Stop-motion animatorPete Kozachik

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At 7 years old growing up in Michigan, Kozachik’s mother allowed him to go to the movies and see the Seventh Voyage of Sinbad within a few weeks of seeing King Kong. To keep him from being scared watching Sinbad, “she leaned over and suggested the creatures on screen might have been giant robots,” he recalled years later. “So for the next few years I had it in my mind that the U.S. government had a secret fleet of giant robots with rubber suits on, and let Hollywood use them.” Later he saw a photo of stop-motion animator Ray Harryhausen, who created the creatures, with those creations. “I realized those figures weren’t as big as I thought they were, so it was something I felt I could do,” he said. “There wasn’t any information out there about how Ray’s films were made, but I managed to experiment enough to start making my own stop-motion films.” All that before high school. He later worked with visual effects master Phil Kellison. “I had it in mind to watch the animators work, but stop-motion animators are actually not that interesting to watch, because they move very slowly and it’s all just going on in their heads,” he said. “But I remember one of my first nights there, cleaning up after someone’s shoot, and opening up a drawer with a row of Pillsbury Dough Boy heads. I was so totally transfixed by that, because these heads seemed too precious to even look at, and I’ve never really lost that fascination.”

Jack Skellington discovering the sweet world of Christmas in Nightmare (Walt Disney Studios)

His profession set, Kozachik moved to Hollywood and started getting work on films, such as Dreamscape (1984), Howard the Duck (1986), Star Trek IV: The Voyage Home (1986), Innerspace (1987), and Robocop II (1990) and  II (1993). His real big break was 1993’s The Nightmare Before Christmas, directed by Henry Selick, where Kozachik was brought in as both director of photography and visual effects supervisor — which was an agonizing decision since he was also offered the opportunity to do the “stop-mo dinosaurs” for Jurassic Park. “I said ‘yeah I know, but Henry’s got this thing going where it’s not just effects, it’s a whole movie’,” he said later. “So we went back and forth on it, but I ended up going with Nightmare because I felt it was a great opportunity to tell an entire story with stop-motion, which I had never done before. It is a major commitment to jump onto a show like that, because you are basically throwing about 3 percent of your life into it, so it had better be good.” Nightmare wasn’t just good, it’s a classic, even as Jurassic now looks a bit dated; Kozachik was nominated for an Oscar, but Jurassic took the honor.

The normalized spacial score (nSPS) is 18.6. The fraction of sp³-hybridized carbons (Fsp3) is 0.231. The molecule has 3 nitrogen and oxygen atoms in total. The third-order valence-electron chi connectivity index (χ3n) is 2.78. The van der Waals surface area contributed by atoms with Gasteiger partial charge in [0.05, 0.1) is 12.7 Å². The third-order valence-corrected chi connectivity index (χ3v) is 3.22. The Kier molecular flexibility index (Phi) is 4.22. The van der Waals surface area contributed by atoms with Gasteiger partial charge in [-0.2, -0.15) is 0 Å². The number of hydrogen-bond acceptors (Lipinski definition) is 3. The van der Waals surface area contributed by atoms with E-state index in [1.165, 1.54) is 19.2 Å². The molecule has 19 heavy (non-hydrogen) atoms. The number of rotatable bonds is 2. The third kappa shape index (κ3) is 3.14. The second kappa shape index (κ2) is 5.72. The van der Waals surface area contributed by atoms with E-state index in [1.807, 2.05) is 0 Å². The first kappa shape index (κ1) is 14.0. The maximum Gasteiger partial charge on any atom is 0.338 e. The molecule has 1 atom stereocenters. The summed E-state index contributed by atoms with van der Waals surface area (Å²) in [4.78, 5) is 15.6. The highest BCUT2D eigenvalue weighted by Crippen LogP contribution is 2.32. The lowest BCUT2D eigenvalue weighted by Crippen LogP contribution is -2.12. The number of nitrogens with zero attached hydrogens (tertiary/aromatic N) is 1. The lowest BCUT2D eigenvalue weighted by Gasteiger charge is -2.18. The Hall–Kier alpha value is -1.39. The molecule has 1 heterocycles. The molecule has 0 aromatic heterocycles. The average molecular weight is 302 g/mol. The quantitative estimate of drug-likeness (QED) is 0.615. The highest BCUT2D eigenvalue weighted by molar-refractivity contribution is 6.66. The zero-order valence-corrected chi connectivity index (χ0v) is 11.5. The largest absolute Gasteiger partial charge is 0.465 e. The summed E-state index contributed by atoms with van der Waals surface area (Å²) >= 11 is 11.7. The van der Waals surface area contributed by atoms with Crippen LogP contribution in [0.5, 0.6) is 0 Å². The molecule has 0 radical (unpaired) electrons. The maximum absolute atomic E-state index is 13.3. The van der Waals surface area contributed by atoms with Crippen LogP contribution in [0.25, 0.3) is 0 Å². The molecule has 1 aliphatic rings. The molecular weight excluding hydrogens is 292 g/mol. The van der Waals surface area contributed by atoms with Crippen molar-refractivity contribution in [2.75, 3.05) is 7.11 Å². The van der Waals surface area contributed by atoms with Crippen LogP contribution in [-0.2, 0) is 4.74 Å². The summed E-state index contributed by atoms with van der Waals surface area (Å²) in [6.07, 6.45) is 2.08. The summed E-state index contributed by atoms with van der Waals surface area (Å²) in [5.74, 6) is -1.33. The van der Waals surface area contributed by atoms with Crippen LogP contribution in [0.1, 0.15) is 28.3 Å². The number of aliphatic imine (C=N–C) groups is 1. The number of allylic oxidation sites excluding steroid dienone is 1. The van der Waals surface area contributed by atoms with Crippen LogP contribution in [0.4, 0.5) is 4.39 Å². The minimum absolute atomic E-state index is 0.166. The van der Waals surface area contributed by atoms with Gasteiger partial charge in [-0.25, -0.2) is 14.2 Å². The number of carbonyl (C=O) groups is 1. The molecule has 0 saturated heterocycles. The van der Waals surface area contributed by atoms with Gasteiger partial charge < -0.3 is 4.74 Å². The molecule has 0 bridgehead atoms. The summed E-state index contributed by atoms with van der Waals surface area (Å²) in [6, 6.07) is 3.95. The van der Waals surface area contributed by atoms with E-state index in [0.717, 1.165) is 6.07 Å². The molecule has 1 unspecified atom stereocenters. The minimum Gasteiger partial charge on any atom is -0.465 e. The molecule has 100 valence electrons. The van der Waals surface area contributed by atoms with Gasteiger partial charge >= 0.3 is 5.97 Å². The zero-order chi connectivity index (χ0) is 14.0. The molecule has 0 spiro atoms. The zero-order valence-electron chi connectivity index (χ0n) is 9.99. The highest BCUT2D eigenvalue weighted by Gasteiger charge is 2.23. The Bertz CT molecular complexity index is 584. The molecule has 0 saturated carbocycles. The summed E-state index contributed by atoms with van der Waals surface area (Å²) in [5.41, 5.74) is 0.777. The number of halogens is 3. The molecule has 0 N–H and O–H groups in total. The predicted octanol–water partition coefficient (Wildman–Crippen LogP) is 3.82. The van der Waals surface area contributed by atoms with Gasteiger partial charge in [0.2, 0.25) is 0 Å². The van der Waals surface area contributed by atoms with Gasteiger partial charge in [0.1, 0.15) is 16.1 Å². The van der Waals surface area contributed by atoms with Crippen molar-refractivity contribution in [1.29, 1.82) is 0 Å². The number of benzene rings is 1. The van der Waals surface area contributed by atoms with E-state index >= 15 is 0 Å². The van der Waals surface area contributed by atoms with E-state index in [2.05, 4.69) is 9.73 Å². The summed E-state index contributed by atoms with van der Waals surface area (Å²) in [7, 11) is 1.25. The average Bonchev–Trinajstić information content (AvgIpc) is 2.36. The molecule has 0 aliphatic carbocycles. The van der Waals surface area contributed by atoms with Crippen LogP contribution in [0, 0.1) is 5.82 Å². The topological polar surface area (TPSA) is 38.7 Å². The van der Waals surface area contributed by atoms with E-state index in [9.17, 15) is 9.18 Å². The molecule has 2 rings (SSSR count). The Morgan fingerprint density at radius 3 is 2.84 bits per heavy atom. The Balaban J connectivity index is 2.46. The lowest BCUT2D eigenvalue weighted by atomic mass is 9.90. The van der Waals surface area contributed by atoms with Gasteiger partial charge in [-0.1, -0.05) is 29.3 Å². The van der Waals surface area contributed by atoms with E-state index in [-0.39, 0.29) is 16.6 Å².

Kozachik on the Land of the Dead set with his characters from Corpse Bride, c2004. (Simon Jacobs for Warner Bros.)

The characters Kozachik created for Corpse Bride are similar to Nightmare’s, yet he was still innovative: he pioneered the use of digital SLR cameras to make the stop-motion films. “SLRs allowed for things that were unheard of back when we used those 30-pound Mitchell cameras,” he said. “With those, you really had to consider how much the camera weighed, how you were going to support it, and how the animator would get their head around it. Suddenly, when the cameras were tiny, we were more on par with what live-action could do.”

“The differences between live-action and stop-motion lie in the disciplines you have to apply to setting up a shot,” he continued. “In live-action it can be OK to rig setups somewhat precariously, with the understanding that they only need to last as long as the take, so there is a certain amount of serendipity involved. In stop-motion, you need to consider the long haul when setting up a shot. The demands are greater these days, and nobody finishes a shot in one day anymore. A shot may take several days or even weeks, so there can’t be any opportunity for things to slowly change over the passage of time, like a light bulb slowly getting dimmer.” He went on to use the same techniques for Coraline (2009, also directed by Henry Selick), his last major film release. “Watching him work was like seeing a giant hovering over a quiet village or a mad scientist in his laboratory, bringing inanimate objects to life,” marveled director Tim Burton, who wrote and produced Nightmare. “Pete’s unique style gives you an insight into this special world and the weirdness, excitement, depression, humor, anger, loneliness, and creativity of it all.” And no giant government robots involved.

Kozachik also was a cinematographer for James and the Giant Peach (1996, also directed by Henry Selick, and another Tim Burton co-production) (Walt Disney Studios)

In 2021, Kozachik published his memoir, delightfully titled Tales From the Pumpkin King’s Cameraman * (with his wife, Katy Moore-Kozachik, a scenic artist who worked with him on Corpse Bride and Coraline.) Unfortunately, in 2013 he was diagnosed with primary progressive aphasia, a type of dementia similar to what actor Bruce Willis was later diagnosed with. Kozachik died from the disease in hospice care in his Northern California home on September 12. He was 72.

From This is True for 24 September 2023